Congo votes in presidential poll

Congolese voters voted Sunday in presidential elections, which incumbent Denis Sassou Nguesso was expected to win handily amid allegations the government hijacked the electoral process and calls for a boycott.

A member of the national election committee (Conel) said “an elderly mother” was the first to vote in a polling station in the capital’s northern Ouenze district at 7:18 am (0618 GMT).

But voting had not started in other polling stations around Brazzaville 45 minutes after they opened at 7:00 am, AFP correspondents and witnesses said.

At the capital’s Victor Hugo school, also in Ouenze, the polling station opened after 8:00 am, more than an hour late, with about 20 voters waiting until necessary equipment had been set up.

At Makelekele in the south of the city only a few voters bothered to show up early at Angola Libre school where security officers were visible inside and outside.

In the country’s economic capital Pointe-Noire the situation was simmilar, said monitor Roch Euloge Nzobo of the OCDH rights group.

“I’ve been to two major districts (…). Stations opened around 8:00 am, there are no voters. As far as party representatives are concerned there are some representatives of candidate Sassou Nguesso and of some independent candidates,” he said. “Everything is quiet.”

In the northern border town of Ouesso, voting started slowly in polling stations visited by monitor Andre Logoua, with representatives of Nguesso and independent candidate Anguis Ngangua Engambe the only ones to be seen.

The same picture prevailed at Gamboma in central Congo.

According to official figures 2.2 million people out of a total population of 3.6 million have been registered to vote for one of 13 candidates, including 66-year-old strongman Nguesso.

Polling stations were to close at 6:00 pm (1700 GMT).

The head of the Congolese Observatory for Human Rights (OCDH), Roger Bouka Owoko, told journalists on Saturday the electoral roll for the poll had been grossly inflated.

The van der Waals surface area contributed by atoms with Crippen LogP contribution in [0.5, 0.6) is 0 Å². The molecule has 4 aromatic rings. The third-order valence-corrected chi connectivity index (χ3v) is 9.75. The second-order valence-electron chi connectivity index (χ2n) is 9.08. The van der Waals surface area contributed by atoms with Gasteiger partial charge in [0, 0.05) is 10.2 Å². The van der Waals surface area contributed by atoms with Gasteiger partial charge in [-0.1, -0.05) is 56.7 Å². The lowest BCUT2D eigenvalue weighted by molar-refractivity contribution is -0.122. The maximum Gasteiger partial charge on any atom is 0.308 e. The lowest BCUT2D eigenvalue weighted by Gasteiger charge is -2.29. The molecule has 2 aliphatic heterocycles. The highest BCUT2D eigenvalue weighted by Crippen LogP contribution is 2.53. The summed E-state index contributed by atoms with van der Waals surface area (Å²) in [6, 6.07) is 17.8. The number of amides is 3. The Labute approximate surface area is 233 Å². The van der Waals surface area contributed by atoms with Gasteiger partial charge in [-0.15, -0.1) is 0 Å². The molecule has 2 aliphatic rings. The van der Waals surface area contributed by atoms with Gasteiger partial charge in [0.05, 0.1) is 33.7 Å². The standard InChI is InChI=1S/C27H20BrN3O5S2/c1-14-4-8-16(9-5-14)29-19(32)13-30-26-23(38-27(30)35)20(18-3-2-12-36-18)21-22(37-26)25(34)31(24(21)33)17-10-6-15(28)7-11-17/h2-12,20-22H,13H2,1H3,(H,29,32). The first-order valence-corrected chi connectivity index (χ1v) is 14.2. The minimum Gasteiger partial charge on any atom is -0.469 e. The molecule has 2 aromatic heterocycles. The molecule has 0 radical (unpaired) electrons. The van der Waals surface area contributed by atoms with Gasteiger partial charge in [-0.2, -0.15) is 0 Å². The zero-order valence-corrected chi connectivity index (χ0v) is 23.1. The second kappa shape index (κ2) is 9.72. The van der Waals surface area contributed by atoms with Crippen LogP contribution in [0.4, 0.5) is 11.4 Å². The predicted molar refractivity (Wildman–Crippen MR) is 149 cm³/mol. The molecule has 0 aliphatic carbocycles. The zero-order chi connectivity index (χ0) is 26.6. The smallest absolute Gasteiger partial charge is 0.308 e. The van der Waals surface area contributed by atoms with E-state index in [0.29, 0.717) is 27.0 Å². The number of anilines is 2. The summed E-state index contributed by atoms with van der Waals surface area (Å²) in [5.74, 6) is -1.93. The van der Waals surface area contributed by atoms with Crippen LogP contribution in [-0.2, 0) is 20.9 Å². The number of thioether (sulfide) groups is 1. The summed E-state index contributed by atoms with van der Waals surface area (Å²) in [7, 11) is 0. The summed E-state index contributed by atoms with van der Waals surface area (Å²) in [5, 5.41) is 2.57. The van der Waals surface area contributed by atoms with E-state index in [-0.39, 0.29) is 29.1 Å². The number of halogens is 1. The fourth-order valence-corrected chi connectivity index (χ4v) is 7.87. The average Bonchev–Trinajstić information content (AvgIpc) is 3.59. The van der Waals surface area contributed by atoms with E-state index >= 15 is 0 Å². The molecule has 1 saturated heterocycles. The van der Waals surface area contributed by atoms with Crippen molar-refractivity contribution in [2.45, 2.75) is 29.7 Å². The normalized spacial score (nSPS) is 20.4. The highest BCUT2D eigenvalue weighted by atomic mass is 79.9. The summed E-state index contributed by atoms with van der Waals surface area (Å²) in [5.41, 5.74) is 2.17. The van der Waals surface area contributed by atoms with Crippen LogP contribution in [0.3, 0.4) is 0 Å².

“It’s grotesque,” he said. “Congo cannot have so many electors.”

Owoko said that compared with other countries, with such a population Congo should have an electoral roll of some 1.6 million people.

“This monstrous electoral register is the drawback of the electoral process,” he said, adding that “not all the candidates have an equal chance” of winning.

On Friday four of Sassou Nguesso’s opponents, including his principal rival, Mathias Dzon, a former finance minister, called on voters to stay at home and boycott the poll.

The four, plus two others, also condemned the make-up of the electoral lists, saying they included deceased and fictitious voters, minors and foreigners.

Nguesso led the country between 1979 and 1992, before returning to power in 1997 after a civil war.

In 2002, he was elected in a vote that fell short of democratic standards, international observers found.

African Union observers also cited fraud and irregularities in parliamentary and local government elections in 2007 and 2008.

In spite of an abundance of oil and timber, which constitute the principal exports, 70 percent of the inhabitants still live below the poverty line.

AFP. com


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